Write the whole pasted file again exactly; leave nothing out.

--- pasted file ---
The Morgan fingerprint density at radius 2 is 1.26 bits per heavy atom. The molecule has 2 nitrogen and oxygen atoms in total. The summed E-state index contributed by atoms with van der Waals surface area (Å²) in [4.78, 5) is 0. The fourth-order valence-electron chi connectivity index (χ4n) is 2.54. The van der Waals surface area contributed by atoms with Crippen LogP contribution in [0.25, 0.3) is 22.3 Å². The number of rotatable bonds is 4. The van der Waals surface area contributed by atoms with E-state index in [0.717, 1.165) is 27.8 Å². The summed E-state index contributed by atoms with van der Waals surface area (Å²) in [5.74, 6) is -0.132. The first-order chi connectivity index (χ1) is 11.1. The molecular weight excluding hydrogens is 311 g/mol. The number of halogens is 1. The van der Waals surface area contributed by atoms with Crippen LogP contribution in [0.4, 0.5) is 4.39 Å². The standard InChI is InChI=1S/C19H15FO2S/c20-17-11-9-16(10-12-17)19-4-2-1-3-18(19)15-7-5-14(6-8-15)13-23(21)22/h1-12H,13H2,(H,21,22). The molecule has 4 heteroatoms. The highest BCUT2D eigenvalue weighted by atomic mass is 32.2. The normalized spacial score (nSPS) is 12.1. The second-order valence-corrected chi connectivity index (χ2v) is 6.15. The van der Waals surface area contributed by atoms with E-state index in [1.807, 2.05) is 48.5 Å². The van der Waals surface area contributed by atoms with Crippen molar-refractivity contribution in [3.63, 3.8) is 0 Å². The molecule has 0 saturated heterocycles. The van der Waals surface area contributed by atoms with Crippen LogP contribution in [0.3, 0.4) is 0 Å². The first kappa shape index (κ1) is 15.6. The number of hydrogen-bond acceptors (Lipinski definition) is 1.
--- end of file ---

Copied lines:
The Morgan fingerprint density at radius 2 is 1.26 bits per heavy atom. The molecule has 2 nitrogen and oxygen atoms in total. The summed E-state index contributed by atoms with van der Waals surface area (Å²) in [4.78, 5) is 0. The fourth-order valence-electron chi connectivity index (χ4n) is 2.54. The van der Waals surface area contributed by atoms with Crippen LogP contribution in [0.25, 0.3) is 22.3 Å². The number of rotatable bonds is 4. The van der Waals surface area contributed by atoms with E-state index in [0.717, 1.165) is 27.8 Å². The summed E-state index contributed by atoms with van der Waals surface area (Å²) in [5.74, 6) is -0.132. The first-order chi connectivity index (χ1) is 11.1. The molecular weight excluding hydrogens is 311 g/mol. The number of halogens is 1. The van der Waals surface area contributed by atoms with Crippen LogP contribution in [0.4, 0.5) is 4.39 Å². The standard InChI is InChI=1S/C19H15FO2S/c20-17-11-9-16(10-12-17)19-4-2-1-3-18(19)15-7-5-14(6-8-15)13-23(21)22/h1-12H,13H2,(H,21,22). The molecule has 4 heteroatoms. The highest BCUT2D eigenvalue weighted by atomic mass is 32.2. The normalized spacial score (nSPS) is 12.1. The second-order valence-corrected chi connectivity index (χ2v) is 6.15. The van der Waals surface area contributed by atoms with E-state index in [1.807, 2.05) is 48.5 Å². The van der Waals surface area contributed by atoms with Crippen molar-refractivity contribution in [3.63, 3.8) is 0 Å². The molecule has 0 saturated heterocycles. The van der Waals surface area contributed by atoms with Crippen LogP contribution in [0.3, 0.4) is 0 Å². The first kappa shape index (κ1) is 15.6. The number of hydrogen-bond acceptors (Lipinski definition) is 1.